Wednesday, July 27th, 2005
Pitchfork gets back in the ring with Ryan Adams for a rematch after their interview last year. I am linking this even though I’ve recently come to the realization that I no longer really care about DRA. I came to this epiphany when I saw the umpteenth copy of Cold Roses in the used bins and still couldn’t convince myself to drop $10 on it. That’s my subconcious trying to tell me something.
Yes, I was a big Whiskeytown fan and yes, I thought – and still think – Heartbreaker is an amazing record, but my patience for his mercurial behaviour and increasingly patchy albums has dropped below the Mendoza line. When you’re more interesting as a celebrity eccentric than you are as a musician, something’s wrong. I used to insist that the boy had great potential and that he’d get it together, but I’m not sure about either of those points anymore. Maybe if I read a review of an album that doesn’t bemoan his lack of quality control or say something along the lines of, “this would have been a great 40-minute record instead of a 130-minute double album”, I’ll reinvestigate. Until that day, however, I guess I’ll just wait for the best-of.
But I will still tell you that his next album, Jacksonville City Nights, is out on September 27 and the final volume of his 2005 trilogy, 29, is still slated for a November 1 release but considering how much time they allotted to work Cold Roses, unless they’re just going to rush the next two out, I would expect to see that get pushed back, especially since Jacksonville has already been pushed back two months since its initially announced release date. Finally, he’s also cover boy on the new issue of Harp this month.
But aside from all of that, I give the man props for being indirectly responsible for my closest celebrity encounter so far, standing about 3 metres away from Elton John at Adams’ October 2001 show at Lee’s Palace. Regardless of how I felt about Gold, that was a great show.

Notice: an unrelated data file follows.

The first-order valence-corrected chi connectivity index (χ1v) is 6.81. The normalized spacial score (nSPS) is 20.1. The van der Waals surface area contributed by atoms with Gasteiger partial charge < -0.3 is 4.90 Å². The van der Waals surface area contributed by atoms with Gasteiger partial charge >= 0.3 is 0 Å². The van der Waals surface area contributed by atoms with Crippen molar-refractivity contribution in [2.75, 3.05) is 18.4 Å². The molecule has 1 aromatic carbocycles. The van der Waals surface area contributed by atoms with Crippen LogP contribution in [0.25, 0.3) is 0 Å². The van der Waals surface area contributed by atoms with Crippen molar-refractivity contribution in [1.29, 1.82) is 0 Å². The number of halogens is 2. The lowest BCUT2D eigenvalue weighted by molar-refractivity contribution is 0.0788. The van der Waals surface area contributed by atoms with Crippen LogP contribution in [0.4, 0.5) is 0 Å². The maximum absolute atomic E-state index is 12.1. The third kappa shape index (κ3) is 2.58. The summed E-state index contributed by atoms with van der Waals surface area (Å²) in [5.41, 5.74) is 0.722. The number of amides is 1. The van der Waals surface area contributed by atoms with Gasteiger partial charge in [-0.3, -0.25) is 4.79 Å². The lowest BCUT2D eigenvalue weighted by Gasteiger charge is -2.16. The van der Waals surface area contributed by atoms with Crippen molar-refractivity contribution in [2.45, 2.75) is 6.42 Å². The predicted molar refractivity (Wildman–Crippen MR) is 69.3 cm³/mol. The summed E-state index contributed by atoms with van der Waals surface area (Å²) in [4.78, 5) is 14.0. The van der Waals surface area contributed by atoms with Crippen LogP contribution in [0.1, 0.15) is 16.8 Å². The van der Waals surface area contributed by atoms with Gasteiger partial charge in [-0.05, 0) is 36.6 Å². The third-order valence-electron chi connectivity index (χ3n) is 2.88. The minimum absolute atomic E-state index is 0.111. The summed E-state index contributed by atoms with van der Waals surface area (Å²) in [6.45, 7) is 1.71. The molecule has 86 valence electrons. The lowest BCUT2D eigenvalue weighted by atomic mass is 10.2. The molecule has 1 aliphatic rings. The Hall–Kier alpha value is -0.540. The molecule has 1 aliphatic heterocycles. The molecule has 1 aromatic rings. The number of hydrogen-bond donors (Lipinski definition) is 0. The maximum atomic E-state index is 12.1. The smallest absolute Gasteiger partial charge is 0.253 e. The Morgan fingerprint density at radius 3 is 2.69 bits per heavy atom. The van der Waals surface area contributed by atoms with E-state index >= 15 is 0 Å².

Uh-oh, Fall conflict! After avoiding the Big Smoke for years and years, The Mountain Goats are back for a second go-around just five months after their debut with another show at Lee’s Palace on October 17. The May show back on my birthday was superb, but I have Son Volt locked in on my calendar for that evening. I hope the Goats don’t bring along any top-notch openers, though, because that could make things far more complicated.
Scotland’s Sons and Daughters are at Lee’s Palace September 5. Tickets $9, on sale today.
Billboard talks to Alex Chilton about reviving Big Star for their first album of new material since Third/Sister Lovers. The record in question, In Space, has been pushed back a couple of weeks and is now due out September 27 but when you’ve been waiting for 27 years, what’s another two weeks? Zoilus rubs his hands with anticipation and digs up a Big Star piece he wrote for The Globe & Mail a couple years ago.
Also in the “welcome back” department – Filter brings word that Mark Gardener will release his first solo album These Beautiful Ghosts on October 11. I wonder if the album title is a nod to the legacy of his old band? Gardener will be touring North America in support of Black Rebel Motorcycle Club this Fall, including a September 24 date at the Phoenix.
Pop (All Love) tries to quantitatively evaluate who exactly is the Best Band In The World, using an elaborate and fascinating baseball analogy, and finds that none other than Arcade Fire should be the odds-on favourite for world domination. Best line I’ve read this week? “Modest Mouse are a decent club, but they really only have one ace starting pitcher (a southpaw named Jesus de la Floaton)”.
Heavy.com has been putting out their Sumosonic compilation CDs for a while now, and they’re always interesting and eclectic collections with sharp packaging. Subscriptions are technically free, though you pay a nominal postage fee, but they’re currently offering a free copy, including gratis postage, to folks in Candada and the US. Check it out – subscribe or don’t, free is free is free.
np – Bob Mould / Workbook